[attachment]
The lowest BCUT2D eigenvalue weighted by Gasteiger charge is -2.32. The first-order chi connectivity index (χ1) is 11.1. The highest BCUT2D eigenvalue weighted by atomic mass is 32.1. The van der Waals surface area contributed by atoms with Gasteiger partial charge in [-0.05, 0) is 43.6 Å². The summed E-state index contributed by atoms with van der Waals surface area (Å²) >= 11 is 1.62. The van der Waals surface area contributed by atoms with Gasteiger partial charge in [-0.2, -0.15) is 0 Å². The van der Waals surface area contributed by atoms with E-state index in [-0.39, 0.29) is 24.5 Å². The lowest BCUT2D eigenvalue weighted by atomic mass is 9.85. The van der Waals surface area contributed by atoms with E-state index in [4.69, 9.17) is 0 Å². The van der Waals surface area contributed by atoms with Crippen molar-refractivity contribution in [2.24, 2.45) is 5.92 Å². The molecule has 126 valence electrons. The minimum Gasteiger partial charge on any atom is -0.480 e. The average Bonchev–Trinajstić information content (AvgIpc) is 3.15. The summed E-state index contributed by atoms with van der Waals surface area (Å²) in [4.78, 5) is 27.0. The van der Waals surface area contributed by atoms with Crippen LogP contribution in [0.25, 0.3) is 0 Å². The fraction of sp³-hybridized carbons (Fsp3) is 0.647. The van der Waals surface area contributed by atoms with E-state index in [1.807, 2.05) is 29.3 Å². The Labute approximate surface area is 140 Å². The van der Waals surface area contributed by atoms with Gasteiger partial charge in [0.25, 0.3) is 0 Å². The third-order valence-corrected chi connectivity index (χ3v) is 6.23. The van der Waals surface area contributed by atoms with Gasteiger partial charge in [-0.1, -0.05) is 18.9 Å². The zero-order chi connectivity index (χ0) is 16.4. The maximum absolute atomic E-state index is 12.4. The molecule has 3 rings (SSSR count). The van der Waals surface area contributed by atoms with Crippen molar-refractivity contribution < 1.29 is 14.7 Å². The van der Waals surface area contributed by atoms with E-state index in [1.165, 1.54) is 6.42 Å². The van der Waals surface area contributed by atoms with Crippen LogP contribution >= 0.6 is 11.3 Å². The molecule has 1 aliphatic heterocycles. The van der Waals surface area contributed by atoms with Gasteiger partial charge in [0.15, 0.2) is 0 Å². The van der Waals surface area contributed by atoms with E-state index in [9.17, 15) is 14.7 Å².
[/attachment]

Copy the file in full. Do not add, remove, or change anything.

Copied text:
The lowest BCUT2D eigenvalue weighted by Gasteiger charge is -2.32. The first-order chi connectivity index (χ1) is 11.1. The highest BCUT2D eigenvalue weighted by atomic mass is 32.1. The van der Waals surface area contributed by atoms with Gasteiger partial charge in [-0.05, 0) is 43.6 Å². The summed E-state index contributed by atoms with van der Waals surface area (Å²) >= 11 is 1.62. The van der Waals surface area contributed by atoms with Gasteiger partial charge in [-0.2, -0.15) is 0 Å². The van der Waals surface area contributed by atoms with E-state index in [-0.39, 0.29) is 24.5 Å². The lowest BCUT2D eigenvalue weighted by atomic mass is 9.85. The van der Waals surface area contributed by atoms with E-state index in [4.69, 9.17) is 0 Å². The van der Waals surface area contributed by atoms with Crippen molar-refractivity contribution in [2.24, 2.45) is 5.92 Å². The molecule has 126 valence electrons. The minimum Gasteiger partial charge on any atom is -0.480 e. The average Bonchev–Trinajstić information content (AvgIpc) is 3.15. The summed E-state index contributed by atoms with van der Waals surface area (Å²) in [4.78, 5) is 27.0. The van der Waals surface area contributed by atoms with Crippen LogP contribution in [0.25, 0.3) is 0 Å². The fraction of sp³-hybridized carbons (Fsp3) is 0.647. The van der Waals surface area contributed by atoms with E-state index in [1.807, 2.05) is 29.3 Å². The Labute approximate surface area is 140 Å². The van der Waals surface area contributed by atoms with Gasteiger partial charge in [0.25, 0.3) is 0 Å². The third-order valence-corrected chi connectivity index (χ3v) is 6.23. The van der Waals surface area contributed by atoms with Gasteiger partial charge in [-0.1, -0.05) is 18.9 Å². The zero-order chi connectivity index (χ0) is 16.4. The maximum absolute atomic E-state index is 12.4. The molecule has 3 rings (SSSR count). The van der Waals surface area contributed by atoms with Crippen molar-refractivity contribution < 1.29 is 14.7 Å². The van der Waals surface area contributed by atoms with E-state index in [1.165, 1.54) is 6.42 Å². The van der Waals surface area contributed by atoms with Crippen LogP contribution >= 0.6 is 11.3 Å². The molecule has 1 aliphatic heterocycles. The van der Waals surface area contributed by atoms with Gasteiger partial charge in [0.15, 0.2) is 0 Å². The van der Waals surface area contributed by atoms with E-state index in [9.17, 15) is 14.7 Å².